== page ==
My family were all very much involved in the Bangladesh war. Though I didn't witness the war myself, I think of it as a moment of protean possibility, a moment when people were imagining a new country, a new society. I wanted to invoke this sense of newness in the first novel, and in the second novel, I focused on some of the disappointments that people faced once the country came into being.

7. Have you written your next novel? How long do you take to write a novel? What process do you go through when writing one?

It takes me 3-4 years. I wish I could say I've already written the next one, but in truth I have hardly begun. I write my novels in longhand and then type them into the computer--it helps me to go through my own garbled handwriting and start the editing process at that stage.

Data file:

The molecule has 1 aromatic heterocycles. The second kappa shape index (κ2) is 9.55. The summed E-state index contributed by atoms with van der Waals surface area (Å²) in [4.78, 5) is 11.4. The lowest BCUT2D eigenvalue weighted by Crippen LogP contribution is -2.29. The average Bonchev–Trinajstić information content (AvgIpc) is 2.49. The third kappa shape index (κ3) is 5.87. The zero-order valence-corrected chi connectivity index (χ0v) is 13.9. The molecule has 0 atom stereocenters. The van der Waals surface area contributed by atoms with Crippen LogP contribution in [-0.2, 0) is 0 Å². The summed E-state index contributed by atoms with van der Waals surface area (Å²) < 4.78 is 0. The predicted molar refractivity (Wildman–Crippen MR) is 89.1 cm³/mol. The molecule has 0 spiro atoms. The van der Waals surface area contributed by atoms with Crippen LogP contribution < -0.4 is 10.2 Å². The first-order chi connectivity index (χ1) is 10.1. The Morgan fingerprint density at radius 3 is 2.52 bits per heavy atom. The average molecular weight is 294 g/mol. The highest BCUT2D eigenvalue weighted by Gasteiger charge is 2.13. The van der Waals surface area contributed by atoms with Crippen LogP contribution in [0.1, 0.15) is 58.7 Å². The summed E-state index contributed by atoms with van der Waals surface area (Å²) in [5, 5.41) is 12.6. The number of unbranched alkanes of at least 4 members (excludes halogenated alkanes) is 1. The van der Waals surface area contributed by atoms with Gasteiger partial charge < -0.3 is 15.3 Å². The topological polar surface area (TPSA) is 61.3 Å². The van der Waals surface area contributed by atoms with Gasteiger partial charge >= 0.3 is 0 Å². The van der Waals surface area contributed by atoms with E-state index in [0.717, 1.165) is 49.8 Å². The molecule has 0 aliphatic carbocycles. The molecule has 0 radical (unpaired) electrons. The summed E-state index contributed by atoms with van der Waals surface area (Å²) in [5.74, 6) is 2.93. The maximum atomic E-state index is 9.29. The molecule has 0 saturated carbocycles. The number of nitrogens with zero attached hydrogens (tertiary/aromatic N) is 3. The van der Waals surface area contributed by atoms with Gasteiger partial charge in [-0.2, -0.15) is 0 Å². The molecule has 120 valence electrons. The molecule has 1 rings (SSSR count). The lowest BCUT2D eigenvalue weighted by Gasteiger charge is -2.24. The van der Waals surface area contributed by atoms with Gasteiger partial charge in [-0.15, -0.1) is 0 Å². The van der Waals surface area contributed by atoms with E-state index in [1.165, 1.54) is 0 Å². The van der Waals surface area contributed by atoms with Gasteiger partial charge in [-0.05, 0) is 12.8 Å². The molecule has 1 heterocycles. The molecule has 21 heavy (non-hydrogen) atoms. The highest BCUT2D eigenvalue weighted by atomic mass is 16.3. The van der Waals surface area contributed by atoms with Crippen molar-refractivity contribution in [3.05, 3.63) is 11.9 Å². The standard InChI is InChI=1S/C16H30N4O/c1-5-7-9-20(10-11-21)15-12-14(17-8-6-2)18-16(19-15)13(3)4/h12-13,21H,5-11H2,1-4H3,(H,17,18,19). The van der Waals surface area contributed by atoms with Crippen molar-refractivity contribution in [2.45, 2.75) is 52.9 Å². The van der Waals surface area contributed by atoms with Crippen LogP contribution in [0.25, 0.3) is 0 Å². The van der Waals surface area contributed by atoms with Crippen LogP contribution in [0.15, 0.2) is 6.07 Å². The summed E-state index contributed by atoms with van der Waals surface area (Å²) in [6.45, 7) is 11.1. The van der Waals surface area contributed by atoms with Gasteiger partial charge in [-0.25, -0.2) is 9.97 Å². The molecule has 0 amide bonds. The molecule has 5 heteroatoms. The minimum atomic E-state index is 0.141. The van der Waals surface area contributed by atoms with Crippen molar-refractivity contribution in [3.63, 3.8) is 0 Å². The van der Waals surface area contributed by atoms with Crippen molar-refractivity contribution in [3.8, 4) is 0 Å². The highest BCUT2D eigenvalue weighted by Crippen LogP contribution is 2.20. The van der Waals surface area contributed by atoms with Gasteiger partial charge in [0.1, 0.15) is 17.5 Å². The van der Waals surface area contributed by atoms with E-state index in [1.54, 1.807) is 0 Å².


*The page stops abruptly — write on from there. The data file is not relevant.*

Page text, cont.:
8. What would you say to those who say that one needs a formal MFA in order to become a successful writer?

It depends on the person. An MFA can give you the confidence and the discipline to begin writing. But many successful writers have either just begun writing at a very young age, or turned to fiction after having a career in another field. I wouldn't prescribe a formula, but I would say that it's important to give yourself the time to get started, and to force yourself to sit down to your writing for at least a few hours every day.